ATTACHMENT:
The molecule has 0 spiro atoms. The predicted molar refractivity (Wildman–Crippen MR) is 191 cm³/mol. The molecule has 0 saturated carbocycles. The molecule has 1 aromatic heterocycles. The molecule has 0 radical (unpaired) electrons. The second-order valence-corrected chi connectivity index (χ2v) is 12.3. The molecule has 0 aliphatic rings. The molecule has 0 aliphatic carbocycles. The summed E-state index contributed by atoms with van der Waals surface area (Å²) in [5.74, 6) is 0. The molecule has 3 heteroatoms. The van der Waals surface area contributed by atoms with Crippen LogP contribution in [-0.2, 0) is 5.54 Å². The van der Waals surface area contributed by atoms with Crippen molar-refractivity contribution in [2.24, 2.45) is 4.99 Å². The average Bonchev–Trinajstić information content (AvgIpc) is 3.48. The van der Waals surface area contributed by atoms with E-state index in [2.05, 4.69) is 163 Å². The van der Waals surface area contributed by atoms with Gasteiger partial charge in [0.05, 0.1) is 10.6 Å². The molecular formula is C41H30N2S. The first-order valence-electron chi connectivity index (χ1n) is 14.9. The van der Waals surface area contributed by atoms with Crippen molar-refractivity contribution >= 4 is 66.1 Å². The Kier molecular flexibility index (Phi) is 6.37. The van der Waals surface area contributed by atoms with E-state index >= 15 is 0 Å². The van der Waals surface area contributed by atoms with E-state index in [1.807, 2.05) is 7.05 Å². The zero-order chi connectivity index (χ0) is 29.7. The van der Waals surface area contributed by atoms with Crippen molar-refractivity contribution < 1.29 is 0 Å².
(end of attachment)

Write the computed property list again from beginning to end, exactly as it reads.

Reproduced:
The molecule has 0 spiro atoms. The predicted molar refractivity (Wildman–Crippen MR) is 191 cm³/mol. The molecule has 0 saturated carbocycles. The molecule has 1 aromatic heterocycles. The molecule has 0 radical (unpaired) electrons. The second-order valence-corrected chi connectivity index (χ2v) is 12.3. The molecule has 0 aliphatic rings. The molecule has 0 aliphatic carbocycles. The summed E-state index contributed by atoms with van der Waals surface area (Å²) in [5.74, 6) is 0. The molecule has 3 heteroatoms. The van der Waals surface area contributed by atoms with Crippen LogP contribution in [-0.2, 0) is 5.54 Å². The van der Waals surface area contributed by atoms with Crippen molar-refractivity contribution in [2.24, 2.45) is 4.99 Å². The average Bonchev–Trinajstić information content (AvgIpc) is 3.48. The van der Waals surface area contributed by atoms with E-state index in [2.05, 4.69) is 163 Å². The van der Waals surface area contributed by atoms with Gasteiger partial charge in [0.05, 0.1) is 10.6 Å². The molecular formula is C41H30N2S. The first-order valence-electron chi connectivity index (χ1n) is 14.9. The van der Waals surface area contributed by atoms with Crippen molar-refractivity contribution >= 4 is 66.1 Å². The Kier molecular flexibility index (Phi) is 6.37. The van der Waals surface area contributed by atoms with E-state index >= 15 is 0 Å². The van der Waals surface area contributed by atoms with E-state index in [1.807, 2.05) is 7.05 Å². The zero-order chi connectivity index (χ0) is 29.7. The van der Waals surface area contributed by atoms with Crippen molar-refractivity contribution < 1.29 is 0 Å².